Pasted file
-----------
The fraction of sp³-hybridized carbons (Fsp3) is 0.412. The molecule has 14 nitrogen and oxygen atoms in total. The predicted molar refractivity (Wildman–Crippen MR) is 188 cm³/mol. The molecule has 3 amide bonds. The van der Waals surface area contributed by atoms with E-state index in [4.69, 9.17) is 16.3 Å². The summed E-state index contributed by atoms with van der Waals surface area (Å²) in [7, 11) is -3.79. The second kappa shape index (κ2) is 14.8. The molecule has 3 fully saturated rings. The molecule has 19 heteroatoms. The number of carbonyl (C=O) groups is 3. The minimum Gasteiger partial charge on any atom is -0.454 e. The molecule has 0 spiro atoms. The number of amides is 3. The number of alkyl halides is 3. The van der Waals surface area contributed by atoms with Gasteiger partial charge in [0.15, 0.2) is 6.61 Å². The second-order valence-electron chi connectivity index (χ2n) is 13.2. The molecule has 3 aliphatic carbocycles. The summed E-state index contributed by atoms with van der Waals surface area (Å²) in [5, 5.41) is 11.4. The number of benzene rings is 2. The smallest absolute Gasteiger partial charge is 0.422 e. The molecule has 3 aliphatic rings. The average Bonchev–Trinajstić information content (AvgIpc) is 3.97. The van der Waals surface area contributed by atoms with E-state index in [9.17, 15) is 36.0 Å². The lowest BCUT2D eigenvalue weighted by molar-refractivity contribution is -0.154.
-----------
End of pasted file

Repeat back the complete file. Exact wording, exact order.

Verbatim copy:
The fraction of sp³-hybridized carbons (Fsp3) is 0.412. The molecule has 14 nitrogen and oxygen atoms in total. The predicted molar refractivity (Wildman–Crippen MR) is 188 cm³/mol. The molecule has 3 amide bonds. The van der Waals surface area contributed by atoms with E-state index in [4.69, 9.17) is 16.3 Å². The summed E-state index contributed by atoms with van der Waals surface area (Å²) in [7, 11) is -3.79. The second kappa shape index (κ2) is 14.8. The molecule has 3 fully saturated rings. The molecule has 19 heteroatoms. The number of carbonyl (C=O) groups is 3. The minimum Gasteiger partial charge on any atom is -0.454 e. The molecule has 0 spiro atoms. The number of amides is 3. The number of alkyl halides is 3. The van der Waals surface area contributed by atoms with Gasteiger partial charge in [0.15, 0.2) is 6.61 Å². The second-order valence-electron chi connectivity index (χ2n) is 13.2. The molecule has 3 aliphatic carbocycles. The summed E-state index contributed by atoms with van der Waals surface area (Å²) in [5, 5.41) is 11.4. The number of benzene rings is 2. The smallest absolute Gasteiger partial charge is 0.422 e. The molecule has 3 aliphatic rings. The average Bonchev–Trinajstić information content (AvgIpc) is 3.97. The van der Waals surface area contributed by atoms with E-state index in [9.17, 15) is 36.0 Å². The lowest BCUT2D eigenvalue weighted by molar-refractivity contribution is -0.154.